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Letter to Secretary of Education Margaret Spellings expressing Human Rights Watch’s concern regarding a proposed waiver to education requirements, which would affect children left homeless by Hurricane Katrina.

With more than 370,000 schoolchildren recently displaced by Hurricane Katrina, we have seen that mechanisms put in place by the McKinney-Vento Act have been enormously beneficial, facilitating the swift re-entry into school of large numbers of children evacuated from the Gulf Coast and providing them not only with the opportunity to continue their education with minimal interruption, but also providing them with structure and stability in their lives. Under the McKinney-Vento Act, each state and every school district has designated staff responsible for ensuring the identification and enrollment of homeless students. This structure has enabled many school districts to enroll displaced children quickly and smoothly.

We are deeply concerned that a waiver to the McKinney-Vento Act could have very negative and far-reaching consequences. Although intended to provide school districts with flexibility in responding to large numbers of evacuees, such a waiver could seriously undermine children’s access to education without discrimination.

In particular, we are concerned that waivers to the McKinney-Vento Act may allow some school districts to turn children away, denying them their right to education entirely, or to segregate them into separate schools. As you know, the McKinney-Vento Act specifically prohibits states receiving assistance under the act from segregating homeless children in separate schools, separate programs within schools, or separate settings within schools.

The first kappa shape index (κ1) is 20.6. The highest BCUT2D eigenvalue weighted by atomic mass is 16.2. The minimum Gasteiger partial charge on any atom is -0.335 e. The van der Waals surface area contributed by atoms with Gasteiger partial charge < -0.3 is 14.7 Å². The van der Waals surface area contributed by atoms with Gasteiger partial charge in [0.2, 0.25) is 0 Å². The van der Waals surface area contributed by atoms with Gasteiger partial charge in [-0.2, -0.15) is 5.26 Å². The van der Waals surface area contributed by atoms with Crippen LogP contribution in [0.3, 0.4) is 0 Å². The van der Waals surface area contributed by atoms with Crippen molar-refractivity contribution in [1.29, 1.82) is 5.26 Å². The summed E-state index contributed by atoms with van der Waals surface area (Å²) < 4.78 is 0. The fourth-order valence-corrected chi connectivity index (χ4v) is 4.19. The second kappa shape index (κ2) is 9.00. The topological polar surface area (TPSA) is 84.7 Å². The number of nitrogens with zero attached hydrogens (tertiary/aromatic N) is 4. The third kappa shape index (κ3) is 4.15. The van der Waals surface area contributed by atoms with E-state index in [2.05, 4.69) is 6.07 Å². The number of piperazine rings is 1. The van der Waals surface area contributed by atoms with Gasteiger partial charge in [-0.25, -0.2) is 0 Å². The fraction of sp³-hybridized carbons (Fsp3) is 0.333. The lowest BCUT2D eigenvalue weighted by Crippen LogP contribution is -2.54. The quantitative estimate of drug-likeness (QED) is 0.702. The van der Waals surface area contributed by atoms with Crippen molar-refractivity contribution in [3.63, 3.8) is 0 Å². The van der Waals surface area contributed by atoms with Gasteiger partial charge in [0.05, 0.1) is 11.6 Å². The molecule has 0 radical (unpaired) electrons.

Schools could use the waiver system to avoid serving some students, based on socio-economic status, housing status, special needs, or race, or to segregate displaced students from the general school population. Our concerns regarding potential discrimination resulting from a waiver are particularly acute given the
disproportionate number of African-American children and children from lower economic status that have been displaced by Hurricane Katrina. At this time, it is more important than ever to maintain existing protections in our legal framework that ensure children’s access to education without discrimination.

We also believe that it is in the best interests of the child to be integrated as quickly as possible into existing schools with established educational programs. For children who have been through trauma such as a natural disaster or displacement from their homes, being integrated into established classrooms with students who have not gone through such trauma can help re-establish a sense of stability and normalcy.

Maintaining the provisions of the McKinney-Vento Act, as we have already seen during the initial response to the needs of evacuees, will be essential to ensuring that hundreds of thousands of children have immediate access to education without discrimination, and are able to integrate into stable and positive classroom environments. Rather than seek a waiver to this important piece of legislation, we urge you to uphold these provisions.

Thank you for your consideration.

Sincerely yours,

Lois Whitman
Executive Director
Children’s Rights Division
Jamie Fellner
Executive Director
U.S. Program

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